Choosing a Career Path | When you come to a fork in the road, take it.

Choosing a Career Path | When you come to a fork in the road, take it.

I’m on the hunt for that next career that ticks all the boxes for personal and professional fulfillment, and I’m sure I’m not alone. According to a 2017 Gallup Poll, only 30% of American workers love the jobs they have; the rest are either somewhat disengaged or downright miserable. My guess is that this group wonders about the roads that led them to their current gig and the roads not taken.

As the iconic Robert Frost poem or the Yogi Berra quote in this blog’s title suggest, one path is not necessarily better than another.

Since I’m at this midlife fork in the road, I thought about some of my career intersections. My resume would not be the same today if I’d chosen differently at these junctions. What’s more, I don’t believe I would be the same, “knowing how way leads on to way.” 

Catherine Palmer, Attorney at Law

I majored in business administration at college – the most popular choice behind teaching and engineering among my high school peers. I took the required courses in statistics, economics, and public speaking. I also took classes in art history, literature, and creative writing.

By the middle of my Sophomore year, I was taking more art classes than I was earning credits required for my degree. Yes, the first few semesters of business classes were helping me to determine what I did not want to do.

I explored different schools and majors, seriously considering a Junior College program for paralegal studies – going so far as to pay the application fee. That was shortly before I quit school altogether and followed a man to Alaska.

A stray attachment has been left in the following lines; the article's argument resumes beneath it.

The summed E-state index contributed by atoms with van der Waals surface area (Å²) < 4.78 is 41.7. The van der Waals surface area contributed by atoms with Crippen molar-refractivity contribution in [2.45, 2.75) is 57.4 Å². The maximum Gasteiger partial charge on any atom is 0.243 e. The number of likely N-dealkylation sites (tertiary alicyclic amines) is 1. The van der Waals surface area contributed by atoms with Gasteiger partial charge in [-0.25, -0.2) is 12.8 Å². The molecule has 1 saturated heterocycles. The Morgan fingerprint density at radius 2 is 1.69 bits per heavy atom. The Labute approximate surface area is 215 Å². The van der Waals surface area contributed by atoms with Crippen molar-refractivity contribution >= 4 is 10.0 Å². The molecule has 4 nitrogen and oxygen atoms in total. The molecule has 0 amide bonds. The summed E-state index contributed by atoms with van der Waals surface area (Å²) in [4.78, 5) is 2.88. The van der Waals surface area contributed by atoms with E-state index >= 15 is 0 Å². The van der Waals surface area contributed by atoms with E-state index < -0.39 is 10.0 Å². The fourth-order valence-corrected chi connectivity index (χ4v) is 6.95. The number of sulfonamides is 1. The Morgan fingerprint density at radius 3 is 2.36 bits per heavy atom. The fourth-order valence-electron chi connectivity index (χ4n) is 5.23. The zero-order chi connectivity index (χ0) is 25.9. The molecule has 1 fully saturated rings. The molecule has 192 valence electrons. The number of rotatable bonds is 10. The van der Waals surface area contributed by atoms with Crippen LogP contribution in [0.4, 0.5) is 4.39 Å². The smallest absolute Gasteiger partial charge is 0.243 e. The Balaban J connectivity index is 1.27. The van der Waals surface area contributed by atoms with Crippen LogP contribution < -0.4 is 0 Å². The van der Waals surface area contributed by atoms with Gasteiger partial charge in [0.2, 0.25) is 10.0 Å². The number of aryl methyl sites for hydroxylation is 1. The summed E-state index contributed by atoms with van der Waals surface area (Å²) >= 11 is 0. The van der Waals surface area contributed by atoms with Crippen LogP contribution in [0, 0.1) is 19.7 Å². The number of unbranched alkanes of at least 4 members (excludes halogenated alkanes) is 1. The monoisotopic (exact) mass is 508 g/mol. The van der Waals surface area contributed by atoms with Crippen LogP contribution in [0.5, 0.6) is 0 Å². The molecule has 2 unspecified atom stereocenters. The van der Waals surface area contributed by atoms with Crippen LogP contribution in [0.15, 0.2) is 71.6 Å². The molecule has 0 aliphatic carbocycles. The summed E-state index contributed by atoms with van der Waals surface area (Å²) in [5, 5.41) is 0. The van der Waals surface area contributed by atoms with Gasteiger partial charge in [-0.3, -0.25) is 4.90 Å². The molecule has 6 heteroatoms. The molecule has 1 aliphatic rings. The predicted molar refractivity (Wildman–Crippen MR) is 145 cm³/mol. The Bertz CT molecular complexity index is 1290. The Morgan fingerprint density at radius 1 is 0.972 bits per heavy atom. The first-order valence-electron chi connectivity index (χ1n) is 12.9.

I have no regrets about that choice, but I sometimes wonder what if I had taken the other path instead. Catherine Palmer, Attorney at Law? That has a ring to it. I want to think I’d be working for the ACLU and fighting the establishment in some way (yet still mom to my amazing kids).

“By Catherine Palmer”

I came to another pivotal intersection about four years later. We’d moved from Alaska to the metro D.C. area, and I worked part-time at what was the Potomac News in Woodbridge, Virginia. My job was to write and edit captions for photographs, wedding and birth announcements, and other small tidbits for the lifestyle section. Any spare time I had was spent in the file room, clipping and filing articles from the printed newspapers.

I loved being in the file room, surrounded by words, and was a slow file clerk as I read every article and dug into the archives in search of juicy stories. I imagined I had a byline, a weekly column, ala Erma Bombeck or the fictional Tom Braden (bonus points if you remember who that is!).

One day, the managing editor and a reporter were having an ad hoc meeting in the file room. They said hello and remarked that they were happy with my work. Then followed up with the dreaded “what do you want to do?” career question. They even suggested that I could take on some local reporting assignments for the paper, covering planning board meetings and the like. 

“Who me?!” I was surprised, happy, and scared, all at once. I want to do that! I’ve never done that! I can’t do that.

Caught off balance by this opportunity, I made a U-turn away from the path of junior journalist. I had a baby and a toddler at home; attending evening meetings and hitting deadlines was not possible. I don’t remember exactly if that was the reason I gave, but it seems likely.